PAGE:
GNS Science

Revised descriptions of New Zealand Cenozoic Mollusca from Beu and Maxwell (1990)

New Zealand Cenozoic Mollusca

Sassia tortirostris (Tate, 1888)


(Pl. 24i): GS10365, D45/f8598, Long Beach, Clifden, Altonian (GNS)

Beu & Maxwell (1990): Chapter 11; p. 223; pl. 24 i.

Synonymy: Triton minimum Tenison-Woods 1877, p. 107 (not Triton minimus Hutton, 1873); T. tortirostris Tate 1888, p. 123; T. crassicostatus Tate 1888, p. 125; T. oligostirus Tate 1888, p. 126; Cymatium octoserratum Finlay 1924b, p. 459; Austrotriton morgani Marwick 1931, p. 103 (not Triton morgani Ortmann, 1900); Austrosassia tortirostris; Cymatiella oligostira; C. octoserrata; Austrosassia morgani

Classification: Ranellidae: Cymatiinae

Description: Moderately large for subgenus (height 35-60 mm), spire moderately tall, about half total height, weakly stepped. Protoconch like that of S. maoria (Pl. 20o) and S. parkinsonia (Pl. 48f) but slightly smaller. Teleoconch whorls well inflated, angled at about middle on spire. Low varices at each 0.67 whorl down whole teleoconch. Sculpture of 5 major but very low, wide spiral cords forming 5 nodules on each varix, the upper 3 (or, on a few specimens, 4) cords bearing low, vertically compressed nodules where they cross the low, widely spaced axial costae; remainder of surface closely crowded with fine, low, finely gemmate spiral threads and very fine growth lines. Aperture large, subcircular; siphonal canal short to moderately long, weakly deflected, no fasciole. Inner lip with a parietal tubercle and a few ridges on base of columella; outer lip weakly flared, with 6-9 low, rounded nodules inside.

Comparison: Sassia tortirostris is easily distinguished from members of the S. maoria — S. parkinsonia species group by its larger size, its more inflated whorls, its more prominent sculpture of three peripheral rows of low nodules, and its more prominent varices. Its overall appearance is therefore as much like Cabestana as Sassia, but the fine surface sculpture is more like that of the S. maoria group than the prominent, wide spiral cords of Cabestana. It differs from species of the S. zealta group by its shorter spire and lower nodules.

Distribution: Otaian?; Altonian-Waiauan. Although not previously recorded as such from New Zealand, S. tortirostris is common in the Long Beach Shellbed, Clifden (Altonian), juvenile specimens from Target Gully, Oamaru (Altonian) were described by Finlay (1924b) under the name Cymatium octoserratum, and a severely abraded specimen from the "Tutamoe conglomerate" facies (Lillburnian) from the Gisborne district was named Austrotriton morgani by Marwick (1931) (but this is a secondary homonym of Sassia morgani (Ortmann, 1900), a Patagonian Oligocene member of the S. zealta group). Other specimens have been collected uncommonly from a wide range of Early to late Middle Miocene localities, in shallow-water, soft-bottom facies or shellbeds (Fouraye Siltstone (Altonian) to Nissen shellbeds (Waiauan), Clifden; Fallon's shellbed, Oamaru (Altonian); several North Auckland localities (Otaian, Altonian)). The type of T. tortirostris is from Mornington, Victoria (Balcombian, Middle Miocene), T. minimum and T. crassicostatus were described from Table Cape, Tasmania (i.e., Fossil Bluff, Longfordian, Early Miocene) and T. oligostirus from Adelaide Bore, South Australia (Aldingan, Late Eocene). All Australian specimens of S. tortirostris from Late Eocene localities are small (not more than 35 mm high) so S. oligostira might be recognisable as an ancestral Eocene form. We are not aware of specimens of S. tortirostris from the New Zealand Eocene, and a possible Duntroonian specimen is not well-enough preserved to be sure of the identification. Most New Zealand records are from Early to Middle Miocene rocks of North Auckland or Clifden, Southland, and it is rare in Oamaru district; S. tortirostris was evidently a relatively warm-water species. Other specimens with 2 dominant spiral cords around the centre of the whorls, common in Northland and in Long Beach Shellbed, Clifden (Altonian), agree in all characters with S. annectans (Tate, 1888), which can now be recorded fom New Zealand. Species of Sassia in Long Beach Shellbed are S. annectans, S. maoria, S. neozelanica (q.v.), S. tortirostris, and an extremely coarsely nodulose morphotype of S. zealta.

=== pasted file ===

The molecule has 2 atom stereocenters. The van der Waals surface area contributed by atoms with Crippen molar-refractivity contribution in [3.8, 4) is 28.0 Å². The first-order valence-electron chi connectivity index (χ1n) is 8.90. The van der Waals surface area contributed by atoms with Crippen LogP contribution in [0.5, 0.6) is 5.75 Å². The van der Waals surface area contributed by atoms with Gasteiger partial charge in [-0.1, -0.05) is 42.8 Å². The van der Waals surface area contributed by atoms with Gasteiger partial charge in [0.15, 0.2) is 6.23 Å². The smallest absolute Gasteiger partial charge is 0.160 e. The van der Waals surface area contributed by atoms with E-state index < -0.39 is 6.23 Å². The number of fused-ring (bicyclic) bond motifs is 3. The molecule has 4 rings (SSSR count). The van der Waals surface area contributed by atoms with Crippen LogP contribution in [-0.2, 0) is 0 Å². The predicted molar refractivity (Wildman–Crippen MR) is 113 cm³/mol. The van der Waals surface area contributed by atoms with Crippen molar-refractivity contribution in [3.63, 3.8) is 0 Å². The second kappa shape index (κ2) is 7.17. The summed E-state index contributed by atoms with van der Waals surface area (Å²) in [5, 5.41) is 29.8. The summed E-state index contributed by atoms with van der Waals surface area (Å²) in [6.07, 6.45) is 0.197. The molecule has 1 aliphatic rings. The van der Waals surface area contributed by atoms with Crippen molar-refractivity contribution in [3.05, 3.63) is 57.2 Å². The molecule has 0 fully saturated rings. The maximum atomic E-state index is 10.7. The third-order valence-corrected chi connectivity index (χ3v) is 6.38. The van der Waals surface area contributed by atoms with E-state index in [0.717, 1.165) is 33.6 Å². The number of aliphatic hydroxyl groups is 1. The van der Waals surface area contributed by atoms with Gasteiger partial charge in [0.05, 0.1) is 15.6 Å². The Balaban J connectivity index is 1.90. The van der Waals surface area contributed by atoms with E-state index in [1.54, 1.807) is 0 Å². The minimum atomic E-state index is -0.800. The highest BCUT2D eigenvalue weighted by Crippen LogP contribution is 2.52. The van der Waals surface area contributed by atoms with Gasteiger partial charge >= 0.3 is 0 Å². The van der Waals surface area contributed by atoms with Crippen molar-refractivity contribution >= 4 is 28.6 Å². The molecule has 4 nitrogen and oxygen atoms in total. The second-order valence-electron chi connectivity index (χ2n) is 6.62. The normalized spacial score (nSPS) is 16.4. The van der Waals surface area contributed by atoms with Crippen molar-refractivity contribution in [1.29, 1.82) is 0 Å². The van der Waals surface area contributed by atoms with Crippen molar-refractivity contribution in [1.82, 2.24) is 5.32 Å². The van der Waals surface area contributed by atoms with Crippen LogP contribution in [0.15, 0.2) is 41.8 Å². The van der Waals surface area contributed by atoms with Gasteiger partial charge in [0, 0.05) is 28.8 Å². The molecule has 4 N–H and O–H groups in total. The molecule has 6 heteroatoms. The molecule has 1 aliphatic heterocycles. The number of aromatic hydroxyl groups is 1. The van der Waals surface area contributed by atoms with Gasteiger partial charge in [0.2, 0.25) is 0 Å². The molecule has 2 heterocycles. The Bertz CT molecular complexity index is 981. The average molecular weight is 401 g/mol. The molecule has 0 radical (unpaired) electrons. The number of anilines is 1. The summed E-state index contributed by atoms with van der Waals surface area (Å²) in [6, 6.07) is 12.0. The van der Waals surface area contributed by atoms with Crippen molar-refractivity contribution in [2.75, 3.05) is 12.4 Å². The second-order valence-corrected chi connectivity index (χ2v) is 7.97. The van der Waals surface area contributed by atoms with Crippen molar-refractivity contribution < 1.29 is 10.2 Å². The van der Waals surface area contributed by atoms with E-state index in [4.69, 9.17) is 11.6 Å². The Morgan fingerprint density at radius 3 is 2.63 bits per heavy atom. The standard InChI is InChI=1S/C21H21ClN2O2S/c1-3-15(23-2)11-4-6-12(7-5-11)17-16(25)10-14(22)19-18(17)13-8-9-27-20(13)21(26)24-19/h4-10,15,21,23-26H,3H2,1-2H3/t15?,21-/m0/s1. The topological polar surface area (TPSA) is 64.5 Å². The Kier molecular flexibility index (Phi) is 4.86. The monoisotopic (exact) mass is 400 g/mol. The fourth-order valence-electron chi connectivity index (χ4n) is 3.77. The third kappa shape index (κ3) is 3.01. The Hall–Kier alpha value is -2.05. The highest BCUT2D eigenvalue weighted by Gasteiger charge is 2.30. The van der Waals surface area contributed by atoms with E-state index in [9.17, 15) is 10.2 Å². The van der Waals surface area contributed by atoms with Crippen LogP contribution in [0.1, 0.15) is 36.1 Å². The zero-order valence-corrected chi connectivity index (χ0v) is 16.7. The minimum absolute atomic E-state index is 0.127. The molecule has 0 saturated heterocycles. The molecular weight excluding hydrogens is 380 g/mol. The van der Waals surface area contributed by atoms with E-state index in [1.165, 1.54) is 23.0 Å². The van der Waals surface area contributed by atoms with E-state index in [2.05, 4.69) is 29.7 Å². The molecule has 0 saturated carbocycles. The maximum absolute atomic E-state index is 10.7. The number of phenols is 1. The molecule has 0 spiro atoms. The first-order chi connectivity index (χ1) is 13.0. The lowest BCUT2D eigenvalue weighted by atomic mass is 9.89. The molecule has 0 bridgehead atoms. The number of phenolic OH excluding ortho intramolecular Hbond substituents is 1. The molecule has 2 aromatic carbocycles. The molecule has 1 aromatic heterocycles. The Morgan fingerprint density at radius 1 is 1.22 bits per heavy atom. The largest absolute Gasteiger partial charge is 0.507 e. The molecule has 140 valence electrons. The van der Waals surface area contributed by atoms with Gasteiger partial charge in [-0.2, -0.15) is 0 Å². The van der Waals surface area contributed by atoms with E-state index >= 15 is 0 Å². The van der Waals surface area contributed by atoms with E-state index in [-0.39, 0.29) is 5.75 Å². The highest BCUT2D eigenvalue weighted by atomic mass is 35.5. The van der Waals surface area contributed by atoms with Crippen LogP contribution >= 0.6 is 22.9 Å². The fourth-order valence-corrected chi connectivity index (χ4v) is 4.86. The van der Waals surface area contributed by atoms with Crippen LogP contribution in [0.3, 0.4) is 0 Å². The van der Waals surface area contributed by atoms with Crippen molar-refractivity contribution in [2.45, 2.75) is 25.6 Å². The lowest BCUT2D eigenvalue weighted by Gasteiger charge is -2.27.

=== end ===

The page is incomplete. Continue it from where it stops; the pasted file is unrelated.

Cite this publication as: "A.G. Beu and J.I. Raine (2009). Revised descriptions of New Zealand Cenozoic Mollusca from Beu and Maxwell (1990). GNS Science miscellaneous series no. 27."
© GNS Science, 2009
ISBN 978-0-478-19705-1
ISSN 1177-2441
(Included with a PDF facsimile file copy of New Zealand Geological Survey Paleontological Bulletin 58 in CD version from: Publications Officer, GNS Science, P.O. Box 30368 Lower Hutt, New Zealand)


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